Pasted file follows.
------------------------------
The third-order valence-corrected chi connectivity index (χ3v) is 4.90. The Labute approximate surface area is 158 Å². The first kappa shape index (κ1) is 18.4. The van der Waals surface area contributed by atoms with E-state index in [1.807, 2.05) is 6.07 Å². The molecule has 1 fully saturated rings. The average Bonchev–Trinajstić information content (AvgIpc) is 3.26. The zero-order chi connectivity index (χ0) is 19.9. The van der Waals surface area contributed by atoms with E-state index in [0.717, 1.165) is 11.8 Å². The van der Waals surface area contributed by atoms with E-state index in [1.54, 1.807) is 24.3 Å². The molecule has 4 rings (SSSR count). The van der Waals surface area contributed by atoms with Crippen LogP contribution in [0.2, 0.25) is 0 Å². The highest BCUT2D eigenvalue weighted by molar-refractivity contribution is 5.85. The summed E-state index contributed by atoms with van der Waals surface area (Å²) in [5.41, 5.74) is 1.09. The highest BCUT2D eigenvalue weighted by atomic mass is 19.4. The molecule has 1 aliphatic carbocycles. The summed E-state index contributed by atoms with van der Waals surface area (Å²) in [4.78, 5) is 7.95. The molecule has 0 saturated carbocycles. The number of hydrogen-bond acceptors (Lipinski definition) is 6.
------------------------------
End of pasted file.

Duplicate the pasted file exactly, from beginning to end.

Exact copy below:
The third-order valence-corrected chi connectivity index (χ3v) is 4.90. The Labute approximate surface area is 158 Å². The first kappa shape index (κ1) is 18.4. The van der Waals surface area contributed by atoms with E-state index in [1.807, 2.05) is 6.07 Å². The molecule has 1 fully saturated rings. The average Bonchev–Trinajstić information content (AvgIpc) is 3.26. The zero-order chi connectivity index (χ0) is 19.9. The van der Waals surface area contributed by atoms with E-state index in [0.717, 1.165) is 11.8 Å². The van der Waals surface area contributed by atoms with E-state index in [1.54, 1.807) is 24.3 Å². The molecule has 4 rings (SSSR count). The van der Waals surface area contributed by atoms with Crippen LogP contribution in [0.2, 0.25) is 0 Å². The highest BCUT2D eigenvalue weighted by molar-refractivity contribution is 5.85. The summed E-state index contributed by atoms with van der Waals surface area (Å²) in [5.41, 5.74) is 1.09. The highest BCUT2D eigenvalue weighted by atomic mass is 19.4. The molecule has 1 aliphatic carbocycles. The summed E-state index contributed by atoms with van der Waals surface area (Å²) in [4.78, 5) is 7.95. The molecule has 0 saturated carbocycles. The number of hydrogen-bond acceptors (Lipinski definition) is 6.